When services are not delivered

Evaluate property service providers well as they may not keep their promises

“You know the problem with real-estate services?” asked Lousie. The metro train was moving smoothly; Housie seemed to ignore the question, and smiled at a WhatsApp forward. Housie, a 25-year-old who owns nothing except his mobile phone, Paytm account and credit card, and rents everything else, said: “Nothing. It does not exist.”

Lousie, whose cup always overflows with property-related issues, was somewhat pleased. “Nothing is better. This is dis-service, mis-service, un-service,” he paused in search of more negatives.

Housie used this chance — they come rarely — to share a story. “My friend Chidvi Pemula, co-founder of e-commerce start-up Jeukart, wanted to take up temporary housing, and booked with an online service provider who offered many choices for stay. He paid a deposit of ₹28,071 for a room in Bengaluru. Chidvi went on trust, and did not see the place, as the terms of the agreement was full refund if you vacate within three months,” he said. “I bet the company took his deposit and refused to refund though your friend never stayed even an hour in the room.” said Lousie. “Yes. The company sent a representative when he moved in. Chidvi told him that he is not taking the place and raised a move-out request. But he did not get a refund.” Housie said.

“Did they say they do not have any record of him opting out?” asked Lousie. “Yes, the default excuse,” Housie responded. “But my friend persisted and kept writing and calling. They took his request and offered to refund ₹5,807 — based on when they recorded his refusal. He has been chasing them for over a month to get a full refund; paying ₹20,000 for just visiting a place is crazy. Sure, service promises such as full refund, unlimited switching sound good. While good service providers are realistic about their promises, transparent on the terms and have good support staff, many are new and often drop the ball due to operational issues. So, it is best to visit, enquire and be sure before making payments.”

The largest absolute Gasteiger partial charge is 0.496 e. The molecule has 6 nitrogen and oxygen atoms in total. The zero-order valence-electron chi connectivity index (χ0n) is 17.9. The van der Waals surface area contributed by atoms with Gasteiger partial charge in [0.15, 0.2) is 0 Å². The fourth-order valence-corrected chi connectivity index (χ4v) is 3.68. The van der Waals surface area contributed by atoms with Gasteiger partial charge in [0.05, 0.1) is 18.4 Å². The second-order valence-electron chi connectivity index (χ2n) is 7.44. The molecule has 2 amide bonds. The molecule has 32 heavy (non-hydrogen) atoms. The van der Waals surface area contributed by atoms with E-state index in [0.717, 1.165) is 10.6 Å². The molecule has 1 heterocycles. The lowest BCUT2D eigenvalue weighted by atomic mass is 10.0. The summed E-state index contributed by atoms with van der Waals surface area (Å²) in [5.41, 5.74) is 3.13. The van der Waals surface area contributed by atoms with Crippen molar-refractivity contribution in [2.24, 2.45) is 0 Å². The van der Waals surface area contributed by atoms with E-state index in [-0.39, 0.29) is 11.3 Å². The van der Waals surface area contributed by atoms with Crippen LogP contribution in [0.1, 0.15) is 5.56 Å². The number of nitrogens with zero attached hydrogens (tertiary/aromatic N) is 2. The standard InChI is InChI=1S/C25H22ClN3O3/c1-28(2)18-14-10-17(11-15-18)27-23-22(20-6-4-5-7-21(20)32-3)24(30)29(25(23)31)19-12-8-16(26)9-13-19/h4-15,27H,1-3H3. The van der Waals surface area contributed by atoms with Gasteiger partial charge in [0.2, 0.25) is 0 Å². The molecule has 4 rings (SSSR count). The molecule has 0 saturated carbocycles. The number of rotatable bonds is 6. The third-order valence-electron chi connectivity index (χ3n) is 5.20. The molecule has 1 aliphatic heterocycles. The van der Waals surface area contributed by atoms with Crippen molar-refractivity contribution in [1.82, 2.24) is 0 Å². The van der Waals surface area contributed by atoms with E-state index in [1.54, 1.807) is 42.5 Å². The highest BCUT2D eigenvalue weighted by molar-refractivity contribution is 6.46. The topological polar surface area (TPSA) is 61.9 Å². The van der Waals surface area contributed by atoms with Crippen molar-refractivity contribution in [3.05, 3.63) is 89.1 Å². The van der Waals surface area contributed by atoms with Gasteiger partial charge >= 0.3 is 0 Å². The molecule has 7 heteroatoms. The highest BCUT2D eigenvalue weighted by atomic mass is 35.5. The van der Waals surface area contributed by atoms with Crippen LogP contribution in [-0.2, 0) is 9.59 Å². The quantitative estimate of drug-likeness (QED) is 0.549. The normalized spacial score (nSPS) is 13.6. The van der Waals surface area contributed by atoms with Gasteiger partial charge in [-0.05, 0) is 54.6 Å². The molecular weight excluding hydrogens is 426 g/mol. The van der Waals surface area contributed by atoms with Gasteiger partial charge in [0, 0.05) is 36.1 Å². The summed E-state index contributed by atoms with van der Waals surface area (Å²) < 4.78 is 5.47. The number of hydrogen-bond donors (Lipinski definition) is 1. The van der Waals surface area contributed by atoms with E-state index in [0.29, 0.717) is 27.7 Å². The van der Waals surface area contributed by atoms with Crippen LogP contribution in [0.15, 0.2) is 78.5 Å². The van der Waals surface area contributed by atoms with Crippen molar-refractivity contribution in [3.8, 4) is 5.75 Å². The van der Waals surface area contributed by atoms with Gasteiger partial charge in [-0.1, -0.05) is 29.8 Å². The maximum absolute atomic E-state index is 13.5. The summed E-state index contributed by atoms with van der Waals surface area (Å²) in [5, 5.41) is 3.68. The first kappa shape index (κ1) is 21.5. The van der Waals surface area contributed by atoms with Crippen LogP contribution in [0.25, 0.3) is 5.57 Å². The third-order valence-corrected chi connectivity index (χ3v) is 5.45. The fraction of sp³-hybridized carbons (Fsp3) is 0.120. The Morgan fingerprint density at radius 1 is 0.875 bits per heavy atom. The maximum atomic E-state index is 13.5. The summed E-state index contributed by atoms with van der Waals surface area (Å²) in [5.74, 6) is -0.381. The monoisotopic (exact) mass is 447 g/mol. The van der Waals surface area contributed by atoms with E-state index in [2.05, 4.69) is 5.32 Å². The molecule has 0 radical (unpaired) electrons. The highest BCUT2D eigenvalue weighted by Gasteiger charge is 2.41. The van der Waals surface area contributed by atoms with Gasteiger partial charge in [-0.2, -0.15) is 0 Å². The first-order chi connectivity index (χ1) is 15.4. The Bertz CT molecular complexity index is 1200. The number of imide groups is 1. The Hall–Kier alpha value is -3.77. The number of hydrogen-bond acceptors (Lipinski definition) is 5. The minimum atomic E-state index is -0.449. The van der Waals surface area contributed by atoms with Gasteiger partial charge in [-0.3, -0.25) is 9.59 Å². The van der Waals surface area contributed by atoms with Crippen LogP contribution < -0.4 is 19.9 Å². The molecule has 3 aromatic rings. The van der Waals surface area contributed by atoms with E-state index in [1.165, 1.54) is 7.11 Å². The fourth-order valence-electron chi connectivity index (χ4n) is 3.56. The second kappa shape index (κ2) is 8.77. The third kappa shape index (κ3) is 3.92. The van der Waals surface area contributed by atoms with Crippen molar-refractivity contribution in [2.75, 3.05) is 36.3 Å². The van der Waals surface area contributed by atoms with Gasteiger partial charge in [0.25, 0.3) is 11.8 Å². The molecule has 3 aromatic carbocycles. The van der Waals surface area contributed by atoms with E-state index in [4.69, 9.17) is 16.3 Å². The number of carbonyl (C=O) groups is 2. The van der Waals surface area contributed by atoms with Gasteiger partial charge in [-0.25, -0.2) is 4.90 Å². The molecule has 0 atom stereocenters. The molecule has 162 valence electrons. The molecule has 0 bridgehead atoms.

Tenant woes

“Maybe your friend can console himself that he may have suffered more had he taken the place,” said Lousie. “On Twitter, you can find so many tales of woes of tenants who suffer inferior quality rooms and beds. They are over-charged on their utility bills and the service staff do not respond when there are complaints.” Housie saw that there were many complaints on the Indian Consumer Complaints Forum website, too. Some problems, such as asking the tenant to pay for air-conditioner repair, should have been covered in the contract.

“As a user, you must always ask, rather than assume; and keep a record of not just what was promised, but all forms of communication. Be sure to note the name of the employee you interact with. Many providers are new and may lack process and systems, and the staff may not know the policies,” he said.

Owner trouble

Lousie, who bats for owners, had a few woe-is-me owners. “Property-listing sites often offer what is called an assisted service to home owners who want to sell. Be wary of this — the service provider may not feel any obligation to deliver anything after you pay,” he said. These services cost many thousands of rupees; Google AdWords helps, and a relationship manager can set you back by as much as ₹16,000.

“Even non-assisted service payments are not based on results,” continued Lousie. “For example, you may post an ad and there may be some enquiries during the free trial. You may believe that you will get real leads and pay for a silver, gold or platinum service. But there may hardly be any genuine leads — the numbers may not exist, calls may not be picked up or you may be spammed by tele-marketers.

“If you are a home buyer, your broker — online or offline one — may promise benefits such as cash-back. However, once you have signed the agreement, you may not see the money nor get any response from the broker.”.

Housie added: “The onus, I think, is on the user to ask what you will get and the recourse if that does not happen. Try the basic service before you opt for higher priced ones to understand how the service is. Look for RERA (Real Estate Regulatory Authority)-registered service providers and use your State’s RERA website to lodge complaints.

“I just got a message from Chidvi; he has got his money back. Goes to show that if you have a genuine complaint and follow up, most companies sort out the issues; they care for their brand reputation, especially online.

The writer is co-founder, Rana Investment Advisors.

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